I’m the Lucky One

I’m the Lucky One

‘Cause your mine

That’s all I need to know

The sunshine’s everywhere we go

-Faith Hill

We had a harvest-themed spirit day on Tuesday, the last day of school before Thanksgiving break. I’m pretty sure you’ve figured out by now that I love any excuse to wear cowboy boots, a plaid shirt, and a cowboy hat. Fortunately for me, elementary students do too!

To start our day off right, we rolled a portable sound system into our rotunda so fun music would greet students as they arrived. We cranked up some Kidz Bop country tunes and danced along. As the bell rang and students headed to their classrooms, one last song came on–The Lucky One by Faith Hill.

Listening to the words, my heart filled with gratitude. I truly am the lucky one.

To work in a school where students excitedly hurry to their classrooms in the morning for a day of learning adventures with their skilled and passionate teachers.

To work in a school where relationships are top priority.

To work alongside people who recognize each other’s strengths and quirks, and who not only accept each other for who we are, but love each other all the more for it.

To eagerly head to school every day because of the positive environment we have created.

To love the people I work with so much that I want to improve every single day, and to hear them say the very same thing about each other.

To work in a school district that has tremendous community support and prioritizes “safe, valued, and loved” above all else.

To be paid to dance with students and to get hundreds of hugs a week.

To have the support of my family and friends, who see my cracks and love me anyway.

To be able to celebrate Thanksgiving with my family, and to be as excited to go back to school on Monday as I am to eat green bean casserole and watch Lions football.

Yeah.

I’m the lucky one.

Listen to the song HERE

Comment below–why are you “the lucky one”?

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Thankful for WONDER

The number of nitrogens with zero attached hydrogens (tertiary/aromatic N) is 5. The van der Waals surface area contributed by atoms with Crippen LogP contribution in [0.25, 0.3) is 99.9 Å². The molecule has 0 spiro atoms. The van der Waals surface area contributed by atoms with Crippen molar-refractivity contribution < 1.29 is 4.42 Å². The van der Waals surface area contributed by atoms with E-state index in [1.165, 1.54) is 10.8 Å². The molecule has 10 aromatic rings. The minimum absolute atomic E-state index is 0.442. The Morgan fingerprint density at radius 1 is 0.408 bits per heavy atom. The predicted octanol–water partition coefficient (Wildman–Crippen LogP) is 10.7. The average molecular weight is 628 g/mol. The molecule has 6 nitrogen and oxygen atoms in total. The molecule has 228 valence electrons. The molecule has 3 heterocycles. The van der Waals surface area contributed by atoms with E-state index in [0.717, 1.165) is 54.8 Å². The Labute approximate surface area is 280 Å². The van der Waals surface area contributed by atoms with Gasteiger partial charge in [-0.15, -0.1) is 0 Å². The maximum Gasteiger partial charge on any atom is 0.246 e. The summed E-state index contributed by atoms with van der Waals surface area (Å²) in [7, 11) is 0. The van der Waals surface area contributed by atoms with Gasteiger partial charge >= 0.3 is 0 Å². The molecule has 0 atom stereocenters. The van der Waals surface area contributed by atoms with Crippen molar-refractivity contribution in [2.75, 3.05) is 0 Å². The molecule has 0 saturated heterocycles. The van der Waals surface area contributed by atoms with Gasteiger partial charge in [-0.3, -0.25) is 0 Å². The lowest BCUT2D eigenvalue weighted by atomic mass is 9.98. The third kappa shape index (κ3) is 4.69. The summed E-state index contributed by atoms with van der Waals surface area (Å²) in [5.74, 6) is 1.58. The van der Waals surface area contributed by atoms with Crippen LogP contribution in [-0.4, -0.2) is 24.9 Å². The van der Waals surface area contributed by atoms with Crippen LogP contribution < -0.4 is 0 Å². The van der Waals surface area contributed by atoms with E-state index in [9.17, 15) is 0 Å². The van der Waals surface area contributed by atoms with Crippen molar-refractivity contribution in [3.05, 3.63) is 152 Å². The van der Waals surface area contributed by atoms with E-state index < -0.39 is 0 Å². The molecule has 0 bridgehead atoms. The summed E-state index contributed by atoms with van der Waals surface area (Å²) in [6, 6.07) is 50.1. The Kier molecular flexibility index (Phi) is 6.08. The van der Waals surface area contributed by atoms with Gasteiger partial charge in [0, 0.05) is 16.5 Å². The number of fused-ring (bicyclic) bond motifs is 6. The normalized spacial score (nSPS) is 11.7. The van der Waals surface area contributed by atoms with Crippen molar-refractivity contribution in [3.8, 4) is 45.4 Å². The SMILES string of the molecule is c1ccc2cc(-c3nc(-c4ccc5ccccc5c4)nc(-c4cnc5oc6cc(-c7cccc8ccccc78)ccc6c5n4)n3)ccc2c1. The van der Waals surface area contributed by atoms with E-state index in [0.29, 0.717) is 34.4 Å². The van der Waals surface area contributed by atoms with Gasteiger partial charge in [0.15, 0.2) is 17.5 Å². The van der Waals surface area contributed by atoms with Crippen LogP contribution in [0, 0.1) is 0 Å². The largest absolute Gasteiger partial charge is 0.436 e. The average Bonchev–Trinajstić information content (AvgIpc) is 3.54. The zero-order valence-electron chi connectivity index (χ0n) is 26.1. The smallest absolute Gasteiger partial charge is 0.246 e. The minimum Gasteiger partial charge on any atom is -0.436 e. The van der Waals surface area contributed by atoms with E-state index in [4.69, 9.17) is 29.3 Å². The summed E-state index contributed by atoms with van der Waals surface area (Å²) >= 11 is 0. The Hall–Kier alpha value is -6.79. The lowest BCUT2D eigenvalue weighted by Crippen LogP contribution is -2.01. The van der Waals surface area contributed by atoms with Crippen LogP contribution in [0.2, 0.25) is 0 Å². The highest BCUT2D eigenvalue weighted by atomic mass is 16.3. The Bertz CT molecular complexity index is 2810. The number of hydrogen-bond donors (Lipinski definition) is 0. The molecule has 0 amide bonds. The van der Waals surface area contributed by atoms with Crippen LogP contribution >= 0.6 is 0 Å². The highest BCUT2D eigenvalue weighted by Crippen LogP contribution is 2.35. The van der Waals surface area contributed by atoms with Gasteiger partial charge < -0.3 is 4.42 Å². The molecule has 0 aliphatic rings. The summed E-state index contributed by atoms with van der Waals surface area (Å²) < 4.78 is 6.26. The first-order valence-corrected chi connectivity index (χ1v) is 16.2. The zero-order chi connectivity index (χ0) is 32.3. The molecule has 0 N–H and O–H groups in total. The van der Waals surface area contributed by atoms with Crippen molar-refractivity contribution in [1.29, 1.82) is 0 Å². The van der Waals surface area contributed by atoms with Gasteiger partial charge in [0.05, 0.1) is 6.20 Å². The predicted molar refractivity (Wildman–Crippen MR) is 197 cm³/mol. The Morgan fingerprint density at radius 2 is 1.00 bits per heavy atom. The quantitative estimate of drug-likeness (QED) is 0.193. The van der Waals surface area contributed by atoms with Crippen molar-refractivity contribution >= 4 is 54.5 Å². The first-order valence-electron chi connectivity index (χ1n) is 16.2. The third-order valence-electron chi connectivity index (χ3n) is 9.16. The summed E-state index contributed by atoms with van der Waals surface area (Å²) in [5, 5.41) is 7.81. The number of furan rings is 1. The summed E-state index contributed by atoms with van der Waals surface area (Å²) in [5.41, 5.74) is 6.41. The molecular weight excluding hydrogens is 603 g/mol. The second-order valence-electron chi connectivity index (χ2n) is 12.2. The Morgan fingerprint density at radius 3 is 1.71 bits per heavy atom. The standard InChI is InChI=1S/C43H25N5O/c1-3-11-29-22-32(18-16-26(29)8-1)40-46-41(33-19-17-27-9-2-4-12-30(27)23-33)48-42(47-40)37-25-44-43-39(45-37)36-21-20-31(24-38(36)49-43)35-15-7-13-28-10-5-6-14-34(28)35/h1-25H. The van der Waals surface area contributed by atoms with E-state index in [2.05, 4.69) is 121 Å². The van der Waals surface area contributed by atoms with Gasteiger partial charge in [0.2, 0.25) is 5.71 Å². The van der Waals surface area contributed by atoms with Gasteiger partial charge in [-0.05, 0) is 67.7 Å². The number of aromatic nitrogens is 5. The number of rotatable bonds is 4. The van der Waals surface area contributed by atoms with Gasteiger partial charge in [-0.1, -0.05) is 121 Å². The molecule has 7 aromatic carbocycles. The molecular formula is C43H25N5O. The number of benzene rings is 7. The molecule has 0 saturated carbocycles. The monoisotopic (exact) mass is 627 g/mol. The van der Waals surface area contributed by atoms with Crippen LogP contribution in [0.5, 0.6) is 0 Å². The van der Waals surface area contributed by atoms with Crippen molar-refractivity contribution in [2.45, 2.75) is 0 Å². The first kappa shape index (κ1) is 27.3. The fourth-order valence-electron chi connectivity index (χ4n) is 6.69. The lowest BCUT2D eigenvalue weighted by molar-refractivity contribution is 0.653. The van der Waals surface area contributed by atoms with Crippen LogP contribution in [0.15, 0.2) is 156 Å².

Thankful for WONDER

You would think Christmas had been moved to November 17th this year at Quincy Elementary.

Our fifth-grade students, teachers, parents (and principal) anticipated Friday, November 17, 2017 like it was Christmas morning. Like so many around the world, we have all fallen in love with the book Wonder and we couldn’t wait to see the movie.

Students told us they were nervous that the movie would not live up to the images they created in their minds as they read the book. They were so excited to see what in the movie aligned with the book and what did not. They were thrilled to have the lessons they learned by reading Wonder fill up the big screen at the movie theater.

We had a private viewing of the movie, so Quincy students, parents, and staff were the only ones in the theater. The students all said, “EWWWW!” during the kissing scenes, laughed together, cheered on Auggie and friends during the fight, and cried together. The movie was amazing and filled each student and adult in the theater with the same gifts as the book.

We were sad. We were worried. We were mad. We were nervous. We were happy. We were inspired. And then, at the end, we were so proud and overjoyed. Even the students who didn’t cry told us that they had “that weird feeling” in their throats.

Oh, R. J. Palacio, thank you so much for those big beautiful feelings.

Thank you so much for teaching our students how to support each other.

Thank you for teaching us to be careful to not leave others behind.

Thank you for teaching us to embrace our differences and to love each other because of them, not in spite of them.